This time however, he will have a whole slew of hometown support on center court every time he plays—especially come the finals.
The fans will recognize the opportunity they have to see their top player finally break his curse of not winning a Major and will cheer him appropriately. There is no better way for Murray to achieve his first Major than doing so on home soil and giving the crowd something to really cheer about.
The field is wide open for Murray to take advantage of what has been given to him and to place himself into the finals.
Does he have what it takes to do so, or will the mounting pressure get to him?
It all starts Saturday when he takes on Marcus Baghdatis in the third round. Another win in that match and the pressure will mount even higher on the shoulders of Britain's only chance for a Wimbledon singles title—since Heather Watson lost in the women's side of the draw.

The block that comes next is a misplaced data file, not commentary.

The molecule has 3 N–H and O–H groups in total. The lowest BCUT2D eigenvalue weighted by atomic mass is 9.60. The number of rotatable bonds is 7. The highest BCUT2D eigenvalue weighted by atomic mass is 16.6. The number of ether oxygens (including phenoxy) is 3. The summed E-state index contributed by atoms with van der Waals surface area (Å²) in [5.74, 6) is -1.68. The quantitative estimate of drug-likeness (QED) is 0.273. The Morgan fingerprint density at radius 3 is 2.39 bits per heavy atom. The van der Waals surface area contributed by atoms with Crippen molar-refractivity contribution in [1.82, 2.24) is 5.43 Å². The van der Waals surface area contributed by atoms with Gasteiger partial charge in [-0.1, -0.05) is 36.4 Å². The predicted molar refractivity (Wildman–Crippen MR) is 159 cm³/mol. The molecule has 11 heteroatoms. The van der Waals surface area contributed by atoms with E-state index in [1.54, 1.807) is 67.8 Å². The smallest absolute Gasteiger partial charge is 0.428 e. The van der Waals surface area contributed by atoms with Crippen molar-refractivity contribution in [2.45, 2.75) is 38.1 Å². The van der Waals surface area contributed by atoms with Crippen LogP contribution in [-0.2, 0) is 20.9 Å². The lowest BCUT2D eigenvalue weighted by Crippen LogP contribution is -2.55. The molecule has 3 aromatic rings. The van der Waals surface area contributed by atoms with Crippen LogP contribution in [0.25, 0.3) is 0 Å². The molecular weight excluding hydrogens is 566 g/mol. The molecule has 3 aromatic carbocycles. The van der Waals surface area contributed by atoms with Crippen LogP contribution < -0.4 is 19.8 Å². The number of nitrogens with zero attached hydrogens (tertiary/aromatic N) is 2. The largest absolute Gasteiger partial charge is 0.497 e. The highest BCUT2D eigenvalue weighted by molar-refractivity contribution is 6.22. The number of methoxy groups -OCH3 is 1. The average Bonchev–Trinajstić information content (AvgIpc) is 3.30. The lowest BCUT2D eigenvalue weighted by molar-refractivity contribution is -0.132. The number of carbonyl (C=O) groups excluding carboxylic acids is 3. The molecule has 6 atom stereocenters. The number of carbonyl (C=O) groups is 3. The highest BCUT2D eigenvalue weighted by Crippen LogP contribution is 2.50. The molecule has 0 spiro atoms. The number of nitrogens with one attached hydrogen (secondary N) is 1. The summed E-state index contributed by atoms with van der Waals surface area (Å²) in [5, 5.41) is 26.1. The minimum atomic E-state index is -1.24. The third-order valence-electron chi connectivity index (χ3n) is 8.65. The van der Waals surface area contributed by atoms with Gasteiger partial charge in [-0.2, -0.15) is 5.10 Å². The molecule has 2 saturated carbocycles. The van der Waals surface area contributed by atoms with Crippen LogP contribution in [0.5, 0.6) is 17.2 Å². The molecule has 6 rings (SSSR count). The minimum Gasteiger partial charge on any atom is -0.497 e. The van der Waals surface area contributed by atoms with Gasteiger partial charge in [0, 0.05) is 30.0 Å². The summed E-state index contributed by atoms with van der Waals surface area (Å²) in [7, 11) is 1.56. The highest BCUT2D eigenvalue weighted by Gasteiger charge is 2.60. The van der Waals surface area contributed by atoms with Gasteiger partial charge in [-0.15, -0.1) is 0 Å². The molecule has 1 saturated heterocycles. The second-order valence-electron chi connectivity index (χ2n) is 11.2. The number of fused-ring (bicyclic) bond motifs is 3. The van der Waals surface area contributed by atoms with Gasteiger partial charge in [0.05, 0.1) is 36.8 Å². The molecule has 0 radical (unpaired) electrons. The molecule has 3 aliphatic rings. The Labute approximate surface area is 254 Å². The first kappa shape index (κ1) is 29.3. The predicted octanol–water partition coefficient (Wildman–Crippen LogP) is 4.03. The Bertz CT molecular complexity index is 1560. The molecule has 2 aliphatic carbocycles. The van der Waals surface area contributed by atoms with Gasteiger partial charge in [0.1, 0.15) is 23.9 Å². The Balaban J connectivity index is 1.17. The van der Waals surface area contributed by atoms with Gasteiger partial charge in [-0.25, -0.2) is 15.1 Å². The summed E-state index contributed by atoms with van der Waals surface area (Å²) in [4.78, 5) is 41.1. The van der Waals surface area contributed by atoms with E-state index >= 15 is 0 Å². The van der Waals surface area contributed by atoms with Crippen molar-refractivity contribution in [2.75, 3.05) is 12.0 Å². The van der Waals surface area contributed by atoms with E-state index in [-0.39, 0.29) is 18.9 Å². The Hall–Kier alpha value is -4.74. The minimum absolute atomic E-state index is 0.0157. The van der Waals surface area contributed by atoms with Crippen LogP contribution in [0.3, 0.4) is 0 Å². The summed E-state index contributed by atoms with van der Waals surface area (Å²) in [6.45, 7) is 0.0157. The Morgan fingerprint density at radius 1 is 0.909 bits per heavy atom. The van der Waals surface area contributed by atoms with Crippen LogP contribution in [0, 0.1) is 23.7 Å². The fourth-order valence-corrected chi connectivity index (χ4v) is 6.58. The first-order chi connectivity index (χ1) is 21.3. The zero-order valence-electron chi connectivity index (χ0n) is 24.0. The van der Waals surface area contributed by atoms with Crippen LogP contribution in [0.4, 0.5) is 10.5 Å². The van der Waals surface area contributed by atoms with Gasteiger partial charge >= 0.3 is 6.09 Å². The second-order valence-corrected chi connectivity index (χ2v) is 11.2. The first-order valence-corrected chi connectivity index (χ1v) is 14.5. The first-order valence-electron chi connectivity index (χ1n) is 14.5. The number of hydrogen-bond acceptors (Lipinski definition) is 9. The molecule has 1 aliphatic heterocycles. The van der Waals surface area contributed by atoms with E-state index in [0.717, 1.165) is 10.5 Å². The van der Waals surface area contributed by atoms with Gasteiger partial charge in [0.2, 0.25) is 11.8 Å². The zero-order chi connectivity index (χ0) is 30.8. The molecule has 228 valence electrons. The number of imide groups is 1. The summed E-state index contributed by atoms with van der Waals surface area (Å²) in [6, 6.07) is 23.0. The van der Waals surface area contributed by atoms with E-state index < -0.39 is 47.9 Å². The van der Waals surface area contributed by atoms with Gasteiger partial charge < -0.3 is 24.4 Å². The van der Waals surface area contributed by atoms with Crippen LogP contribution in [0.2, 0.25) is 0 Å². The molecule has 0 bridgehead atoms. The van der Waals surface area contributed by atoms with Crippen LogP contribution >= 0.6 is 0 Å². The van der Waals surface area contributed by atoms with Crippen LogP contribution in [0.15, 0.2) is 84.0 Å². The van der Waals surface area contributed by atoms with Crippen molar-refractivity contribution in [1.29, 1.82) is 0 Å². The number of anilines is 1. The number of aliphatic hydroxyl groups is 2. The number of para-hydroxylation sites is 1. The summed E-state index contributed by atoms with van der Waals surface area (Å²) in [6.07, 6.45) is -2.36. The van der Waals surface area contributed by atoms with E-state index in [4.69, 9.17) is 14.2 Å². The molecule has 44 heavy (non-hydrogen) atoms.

Murray has what it takes but needs to make sure he leaves it all on the line this time—no giving up. Every game he plays has to be approached as if Nadal is waiting for him in the semifinals. He has to bring the same attitude that he had at the beginning of the tournament.
Murray said, as reported by Ray Allen of The Daily Telegraph:
I believe I can win Wimbledon. Why enter a tournament if you don't believe you can win it?
That confidence will still be needed if he expects to win the title. It is not just a semifinal meeting with Nadal now but rather an encounter in the finals of Wimbledon with another portion of "the big three."
The pressure will have mounted to the extreme, and Murray will need all the belief in himself to get over the hump and win his first Major. Not just for himself, but also for the fans.